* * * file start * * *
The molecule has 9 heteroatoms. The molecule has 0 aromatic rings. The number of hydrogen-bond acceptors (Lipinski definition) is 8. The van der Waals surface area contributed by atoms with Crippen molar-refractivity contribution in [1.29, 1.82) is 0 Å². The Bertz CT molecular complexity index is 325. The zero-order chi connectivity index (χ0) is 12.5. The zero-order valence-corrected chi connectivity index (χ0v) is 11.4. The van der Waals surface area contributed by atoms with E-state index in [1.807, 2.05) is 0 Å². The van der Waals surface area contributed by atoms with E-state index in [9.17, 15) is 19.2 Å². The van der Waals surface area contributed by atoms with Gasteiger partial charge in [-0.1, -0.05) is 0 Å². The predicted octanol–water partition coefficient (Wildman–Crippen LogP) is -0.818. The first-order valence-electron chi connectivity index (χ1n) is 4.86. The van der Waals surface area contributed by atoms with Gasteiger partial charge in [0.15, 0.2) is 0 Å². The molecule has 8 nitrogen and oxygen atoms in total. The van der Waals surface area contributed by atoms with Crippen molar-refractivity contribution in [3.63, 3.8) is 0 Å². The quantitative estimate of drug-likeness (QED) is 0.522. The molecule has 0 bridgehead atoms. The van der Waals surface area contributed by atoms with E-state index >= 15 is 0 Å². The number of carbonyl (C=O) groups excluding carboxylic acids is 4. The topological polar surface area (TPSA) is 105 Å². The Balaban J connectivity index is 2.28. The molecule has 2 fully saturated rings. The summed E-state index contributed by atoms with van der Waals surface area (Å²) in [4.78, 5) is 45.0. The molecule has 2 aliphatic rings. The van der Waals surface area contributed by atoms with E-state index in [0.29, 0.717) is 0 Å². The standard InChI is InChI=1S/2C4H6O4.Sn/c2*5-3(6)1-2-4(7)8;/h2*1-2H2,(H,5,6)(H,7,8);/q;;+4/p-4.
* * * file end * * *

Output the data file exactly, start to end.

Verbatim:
The molecule has 9 heteroatoms. The molecule has 0 aromatic rings. The number of hydrogen-bond acceptors (Lipinski definition) is 8. The van der Waals surface area contributed by atoms with Crippen molar-refractivity contribution in [1.29, 1.82) is 0 Å². The Bertz CT molecular complexity index is 325. The zero-order chi connectivity index (χ0) is 12.5. The zero-order valence-corrected chi connectivity index (χ0v) is 11.4. The van der Waals surface area contributed by atoms with E-state index in [1.807, 2.05) is 0 Å². The van der Waals surface area contributed by atoms with E-state index in [9.17, 15) is 19.2 Å². The van der Waals surface area contributed by atoms with Gasteiger partial charge in [-0.1, -0.05) is 0 Å². The predicted octanol–water partition coefficient (Wildman–Crippen LogP) is -0.818. The first-order valence-electron chi connectivity index (χ1n) is 4.86. The van der Waals surface area contributed by atoms with Gasteiger partial charge in [0.15, 0.2) is 0 Å². The molecule has 8 nitrogen and oxygen atoms in total. The van der Waals surface area contributed by atoms with Crippen molar-refractivity contribution in [3.63, 3.8) is 0 Å². The quantitative estimate of drug-likeness (QED) is 0.522. The molecule has 0 bridgehead atoms. The van der Waals surface area contributed by atoms with E-state index >= 15 is 0 Å². The number of carbonyl (C=O) groups excluding carboxylic acids is 4. The topological polar surface area (TPSA) is 105 Å². The Balaban J connectivity index is 2.28. The molecule has 2 fully saturated rings. The summed E-state index contributed by atoms with van der Waals surface area (Å²) in [4.78, 5) is 45.0. The molecule has 2 aliphatic rings. The van der Waals surface area contributed by atoms with E-state index in [0.29, 0.717) is 0 Å². The standard InChI is InChI=1S/2C4H6O4.Sn/c2*5-3(6)1-2-4(7)8;/h2*1-2H2,(H,5,6)(H,7,8);/q;;+4/p-4.